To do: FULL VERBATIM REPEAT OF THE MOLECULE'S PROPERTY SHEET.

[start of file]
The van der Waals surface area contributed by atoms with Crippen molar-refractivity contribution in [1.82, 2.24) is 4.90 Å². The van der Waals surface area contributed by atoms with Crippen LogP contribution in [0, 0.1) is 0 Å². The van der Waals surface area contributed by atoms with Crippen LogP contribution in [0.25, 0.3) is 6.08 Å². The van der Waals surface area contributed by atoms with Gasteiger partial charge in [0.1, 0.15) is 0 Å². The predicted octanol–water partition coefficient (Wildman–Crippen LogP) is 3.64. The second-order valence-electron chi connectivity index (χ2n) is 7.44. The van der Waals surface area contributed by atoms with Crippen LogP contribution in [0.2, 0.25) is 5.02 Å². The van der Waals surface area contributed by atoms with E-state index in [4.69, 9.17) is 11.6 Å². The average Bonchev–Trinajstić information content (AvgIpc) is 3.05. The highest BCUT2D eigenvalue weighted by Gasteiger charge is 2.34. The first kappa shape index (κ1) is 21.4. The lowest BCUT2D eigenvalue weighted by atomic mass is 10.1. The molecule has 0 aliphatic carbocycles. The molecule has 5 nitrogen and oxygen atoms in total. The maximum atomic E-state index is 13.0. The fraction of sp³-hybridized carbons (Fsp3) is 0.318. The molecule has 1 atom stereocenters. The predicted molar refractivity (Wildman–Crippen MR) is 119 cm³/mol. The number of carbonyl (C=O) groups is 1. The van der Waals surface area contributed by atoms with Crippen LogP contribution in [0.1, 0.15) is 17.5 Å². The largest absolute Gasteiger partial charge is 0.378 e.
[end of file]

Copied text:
The van der Waals surface area contributed by atoms with Crippen molar-refractivity contribution in [1.82, 2.24) is 4.90 Å². The van der Waals surface area contributed by atoms with Crippen LogP contribution in [0, 0.1) is 0 Å². The van der Waals surface area contributed by atoms with Crippen LogP contribution in [0.25, 0.3) is 6.08 Å². The van der Waals surface area contributed by atoms with Gasteiger partial charge in [0.1, 0.15) is 0 Å². The predicted octanol–water partition coefficient (Wildman–Crippen LogP) is 3.64. The second-order valence-electron chi connectivity index (χ2n) is 7.44. The van der Waals surface area contributed by atoms with Crippen LogP contribution in [0.2, 0.25) is 5.02 Å². The van der Waals surface area contributed by atoms with E-state index in [4.69, 9.17) is 11.6 Å². The average Bonchev–Trinajstić information content (AvgIpc) is 3.05. The highest BCUT2D eigenvalue weighted by Gasteiger charge is 2.34. The first kappa shape index (κ1) is 21.4. The lowest BCUT2D eigenvalue weighted by atomic mass is 10.1. The molecule has 0 aliphatic carbocycles. The molecule has 5 nitrogen and oxygen atoms in total. The maximum atomic E-state index is 13.0. The fraction of sp³-hybridized carbons (Fsp3) is 0.318. The molecule has 1 atom stereocenters. The predicted molar refractivity (Wildman–Crippen MR) is 119 cm³/mol. The number of carbonyl (C=O) groups is 1. The van der Waals surface area contributed by atoms with Crippen LogP contribution in [0.1, 0.15) is 17.5 Å². The largest absolute Gasteiger partial charge is 0.378 e.